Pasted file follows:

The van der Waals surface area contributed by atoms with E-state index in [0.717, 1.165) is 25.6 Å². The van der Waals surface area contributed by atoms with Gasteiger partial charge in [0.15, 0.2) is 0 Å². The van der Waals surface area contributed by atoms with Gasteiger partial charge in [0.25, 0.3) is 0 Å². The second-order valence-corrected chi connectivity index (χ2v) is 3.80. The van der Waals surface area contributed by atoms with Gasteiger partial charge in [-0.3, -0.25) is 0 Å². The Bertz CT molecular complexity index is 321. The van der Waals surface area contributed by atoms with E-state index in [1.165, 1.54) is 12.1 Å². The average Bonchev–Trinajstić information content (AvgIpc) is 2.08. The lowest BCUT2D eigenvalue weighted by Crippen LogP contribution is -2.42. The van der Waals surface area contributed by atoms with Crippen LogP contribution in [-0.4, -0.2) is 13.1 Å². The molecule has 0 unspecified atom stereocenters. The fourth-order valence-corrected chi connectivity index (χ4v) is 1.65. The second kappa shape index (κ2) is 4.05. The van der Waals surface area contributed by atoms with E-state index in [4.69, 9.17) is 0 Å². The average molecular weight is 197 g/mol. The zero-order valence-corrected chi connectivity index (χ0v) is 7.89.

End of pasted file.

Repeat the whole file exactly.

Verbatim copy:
The van der Waals surface area contributed by atoms with E-state index in [0.717, 1.165) is 25.6 Å². The van der Waals surface area contributed by atoms with Gasteiger partial charge in [0.15, 0.2) is 0 Å². The van der Waals surface area contributed by atoms with Gasteiger partial charge in [0.25, 0.3) is 0 Å². The second-order valence-corrected chi connectivity index (χ2v) is 3.80. The van der Waals surface area contributed by atoms with Gasteiger partial charge in [-0.3, -0.25) is 0 Å². The Bertz CT molecular complexity index is 321. The van der Waals surface area contributed by atoms with E-state index in [1.165, 1.54) is 12.1 Å². The average Bonchev–Trinajstić information content (AvgIpc) is 2.08. The lowest BCUT2D eigenvalue weighted by Crippen LogP contribution is -2.42. The van der Waals surface area contributed by atoms with Crippen LogP contribution in [-0.4, -0.2) is 13.1 Å². The molecule has 0 unspecified atom stereocenters. The fourth-order valence-corrected chi connectivity index (χ4v) is 1.65. The second kappa shape index (κ2) is 4.05. The van der Waals surface area contributed by atoms with E-state index in [4.69, 9.17) is 0 Å². The average molecular weight is 197 g/mol. The zero-order valence-corrected chi connectivity index (χ0v) is 7.89.